BUS INFO: There will be 2 different pick-up / drop-off spots.


PICK UP 2: GMAD (Gay Men of African Descent) OfficeBrooklyn
44 Court Street, Suite 1000
Brooklyn, NY 11201
Nearest Subway: N R at Court Street, 2 3 at Borough Hall, 4 5 at Borough Hall
Leaving NYC: 6 AM
Leaving DC: 3:30 PM
Leaving NYC: 6 AM
Leaving DC: 8 PM


QUEEROCRACY is marching in the Human Rights and Harm Reduction march of the We Can End AIDS Mobilization.
These are the demands: End the War on Drugs and Drug Users and Confront HIV Criminalization, Stigma, Mass imprisonment and Anti-LGBTQ Violence and Discrimination.

Walking down Court Street to meet the bus, the sun was just rising.  Most of the stores were closed.  And there, in front of Borough Hall, a group of activists was milling about, getting coffee. Camilo and Cassidy were there wearing Queerocracy t-shirts, to greet everyone.  They handed those entering the bus maps for the day’s action and a pamphlet entitled, “SERO + What You Need to Know about Laws  that Prosecute People Living with HIV.”  Reading through the pamphlet, I wondering about Hushawn Williams, the HIV positive African American man who inspired a sex panic statewide when several of his partners tested positive in the fall of 1997 in New York.  Fifteen years later, the majority of people with HIV are from communities of color. And the conflation of race, sex, and HIV still proves a noxious brew capable igniting a vocabulary of punitive motives, increased penalties, jail time, and stigma.  HIV activism takes many forms, yet at its core the struggle against stigma remains its a core imperative.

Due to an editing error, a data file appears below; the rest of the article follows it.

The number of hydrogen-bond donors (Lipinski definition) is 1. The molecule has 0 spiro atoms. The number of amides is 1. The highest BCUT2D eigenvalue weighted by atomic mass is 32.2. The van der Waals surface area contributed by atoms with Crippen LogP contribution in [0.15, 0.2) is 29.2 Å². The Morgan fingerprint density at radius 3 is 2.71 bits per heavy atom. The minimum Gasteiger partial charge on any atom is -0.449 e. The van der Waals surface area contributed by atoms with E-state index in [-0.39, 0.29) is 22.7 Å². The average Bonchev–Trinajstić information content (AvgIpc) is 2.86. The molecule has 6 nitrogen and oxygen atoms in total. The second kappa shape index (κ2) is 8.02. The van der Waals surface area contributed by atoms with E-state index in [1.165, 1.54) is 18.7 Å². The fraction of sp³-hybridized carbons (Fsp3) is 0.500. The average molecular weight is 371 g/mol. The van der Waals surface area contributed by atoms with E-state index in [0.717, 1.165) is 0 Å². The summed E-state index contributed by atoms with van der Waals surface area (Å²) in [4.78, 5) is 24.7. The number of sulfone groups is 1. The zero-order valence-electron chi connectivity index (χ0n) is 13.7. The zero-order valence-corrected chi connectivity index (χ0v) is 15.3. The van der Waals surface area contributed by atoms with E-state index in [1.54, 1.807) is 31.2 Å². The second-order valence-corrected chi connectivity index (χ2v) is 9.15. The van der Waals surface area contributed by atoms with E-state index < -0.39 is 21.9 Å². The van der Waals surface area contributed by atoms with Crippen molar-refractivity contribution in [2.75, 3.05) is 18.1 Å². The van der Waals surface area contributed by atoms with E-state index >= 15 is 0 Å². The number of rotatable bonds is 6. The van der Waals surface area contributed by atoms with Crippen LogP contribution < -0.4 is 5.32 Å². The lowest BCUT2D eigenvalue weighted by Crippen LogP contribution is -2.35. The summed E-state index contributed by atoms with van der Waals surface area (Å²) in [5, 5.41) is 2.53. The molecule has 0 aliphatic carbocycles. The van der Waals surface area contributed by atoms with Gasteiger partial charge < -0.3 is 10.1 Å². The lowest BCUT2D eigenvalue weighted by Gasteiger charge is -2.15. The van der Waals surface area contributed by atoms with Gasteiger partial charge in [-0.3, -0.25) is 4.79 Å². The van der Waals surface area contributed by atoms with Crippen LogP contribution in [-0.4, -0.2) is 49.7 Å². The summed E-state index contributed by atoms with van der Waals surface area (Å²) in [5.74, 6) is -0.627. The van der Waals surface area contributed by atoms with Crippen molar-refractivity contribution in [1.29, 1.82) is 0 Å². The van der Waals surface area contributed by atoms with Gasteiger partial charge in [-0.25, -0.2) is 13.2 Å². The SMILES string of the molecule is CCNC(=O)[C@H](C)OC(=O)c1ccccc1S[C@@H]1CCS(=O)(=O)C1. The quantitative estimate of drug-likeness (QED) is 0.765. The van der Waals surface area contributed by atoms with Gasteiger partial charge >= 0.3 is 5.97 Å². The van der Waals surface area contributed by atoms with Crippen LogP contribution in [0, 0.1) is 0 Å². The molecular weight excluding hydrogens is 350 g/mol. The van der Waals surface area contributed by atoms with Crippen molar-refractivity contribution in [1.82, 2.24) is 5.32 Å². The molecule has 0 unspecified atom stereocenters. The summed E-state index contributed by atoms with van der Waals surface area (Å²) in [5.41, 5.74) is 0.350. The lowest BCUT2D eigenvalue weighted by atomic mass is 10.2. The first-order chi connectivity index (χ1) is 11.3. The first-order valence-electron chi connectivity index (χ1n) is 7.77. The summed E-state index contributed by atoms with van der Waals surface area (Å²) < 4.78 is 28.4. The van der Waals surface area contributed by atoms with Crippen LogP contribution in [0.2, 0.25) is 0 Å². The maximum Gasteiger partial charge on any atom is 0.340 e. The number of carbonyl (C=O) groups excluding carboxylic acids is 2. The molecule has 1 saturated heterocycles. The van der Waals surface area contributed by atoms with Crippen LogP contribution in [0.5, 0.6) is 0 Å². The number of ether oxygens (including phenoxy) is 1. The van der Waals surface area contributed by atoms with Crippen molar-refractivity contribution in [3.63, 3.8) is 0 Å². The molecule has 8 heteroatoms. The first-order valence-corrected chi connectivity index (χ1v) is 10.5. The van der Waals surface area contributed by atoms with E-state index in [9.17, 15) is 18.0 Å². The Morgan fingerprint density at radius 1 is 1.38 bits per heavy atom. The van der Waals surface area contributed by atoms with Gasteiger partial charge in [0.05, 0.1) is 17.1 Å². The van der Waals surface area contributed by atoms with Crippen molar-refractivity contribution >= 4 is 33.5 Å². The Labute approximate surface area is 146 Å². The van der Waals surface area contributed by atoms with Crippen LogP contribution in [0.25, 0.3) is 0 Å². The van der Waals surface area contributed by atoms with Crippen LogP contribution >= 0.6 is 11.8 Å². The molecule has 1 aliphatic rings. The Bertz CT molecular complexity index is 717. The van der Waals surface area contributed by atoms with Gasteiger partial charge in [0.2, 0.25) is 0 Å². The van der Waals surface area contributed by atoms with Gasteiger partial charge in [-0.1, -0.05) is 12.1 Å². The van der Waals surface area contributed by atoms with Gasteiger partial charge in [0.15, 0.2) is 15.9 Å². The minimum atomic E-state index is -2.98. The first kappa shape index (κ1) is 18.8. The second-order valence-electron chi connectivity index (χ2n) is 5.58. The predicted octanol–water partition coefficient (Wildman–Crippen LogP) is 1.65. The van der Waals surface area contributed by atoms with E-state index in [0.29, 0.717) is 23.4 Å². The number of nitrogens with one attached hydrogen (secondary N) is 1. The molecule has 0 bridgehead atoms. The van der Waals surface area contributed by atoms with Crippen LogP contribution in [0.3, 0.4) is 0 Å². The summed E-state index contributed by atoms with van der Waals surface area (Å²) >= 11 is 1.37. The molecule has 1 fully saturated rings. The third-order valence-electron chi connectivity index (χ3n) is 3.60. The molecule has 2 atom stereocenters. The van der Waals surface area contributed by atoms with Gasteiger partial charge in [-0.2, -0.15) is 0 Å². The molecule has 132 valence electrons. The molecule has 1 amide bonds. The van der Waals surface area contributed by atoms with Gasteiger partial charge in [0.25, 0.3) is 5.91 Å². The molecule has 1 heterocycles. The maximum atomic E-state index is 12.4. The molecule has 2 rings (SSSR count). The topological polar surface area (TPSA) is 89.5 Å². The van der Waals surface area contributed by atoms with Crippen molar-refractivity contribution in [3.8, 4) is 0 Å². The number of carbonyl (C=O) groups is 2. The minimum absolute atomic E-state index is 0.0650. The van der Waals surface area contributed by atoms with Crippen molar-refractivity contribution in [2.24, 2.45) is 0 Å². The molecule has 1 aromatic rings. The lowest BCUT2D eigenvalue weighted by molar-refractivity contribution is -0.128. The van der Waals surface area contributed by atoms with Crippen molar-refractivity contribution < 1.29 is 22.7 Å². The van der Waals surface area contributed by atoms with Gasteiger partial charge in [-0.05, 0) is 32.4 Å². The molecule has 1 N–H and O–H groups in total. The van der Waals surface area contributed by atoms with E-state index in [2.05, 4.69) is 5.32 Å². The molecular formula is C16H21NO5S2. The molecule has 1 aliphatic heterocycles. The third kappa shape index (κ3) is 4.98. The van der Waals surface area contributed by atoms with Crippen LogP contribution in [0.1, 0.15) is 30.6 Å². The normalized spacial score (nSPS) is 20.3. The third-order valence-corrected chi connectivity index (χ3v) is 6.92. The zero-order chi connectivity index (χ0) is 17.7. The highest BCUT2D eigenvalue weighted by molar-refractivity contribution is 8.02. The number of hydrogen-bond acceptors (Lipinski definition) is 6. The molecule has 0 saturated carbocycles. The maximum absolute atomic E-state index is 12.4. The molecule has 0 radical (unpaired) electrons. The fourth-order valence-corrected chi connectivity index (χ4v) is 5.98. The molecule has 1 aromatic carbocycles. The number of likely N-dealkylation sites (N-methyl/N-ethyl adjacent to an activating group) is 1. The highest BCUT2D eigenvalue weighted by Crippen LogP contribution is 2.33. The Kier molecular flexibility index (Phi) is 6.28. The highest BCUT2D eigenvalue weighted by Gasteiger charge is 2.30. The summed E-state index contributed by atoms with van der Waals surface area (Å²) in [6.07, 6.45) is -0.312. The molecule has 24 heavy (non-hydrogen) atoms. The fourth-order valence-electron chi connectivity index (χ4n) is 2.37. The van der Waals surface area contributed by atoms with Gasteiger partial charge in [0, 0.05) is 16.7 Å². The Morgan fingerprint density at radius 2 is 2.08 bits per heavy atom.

“So how did Queerocracy begin?” I asked once we got on board.
            “During a class called Queering the Media at the New School, we started organizing…. That was something like 2010,” noted Camilo. It is amazing to see a new cohort of multi issue organizers ready to take on a broad based queer agenda:  Their website declares:

Leaving Brooklyn, I looked out at the morning light shining in through the windows, everyone sitting chatting with anticipation.  So many trips to DC for anti-war, AIDS demos.  I recalled the last time I tried to go to DC to get arrested, our bus did not leave till 10 AM, arriving way after the action had begun. Would this time be any different?  It is hard to know, but AIDS is still here.  So we need to be there to make those in power know we are still watching them, still ready to keep their feet to the fire.  As we passed the Verrazano Narrows bridge, I wondered about the man who had tried to jump off the night before, only to be talked down by the police.  Whether an exercise in futility or self determination, our actions still matter.  So does AIDS activism.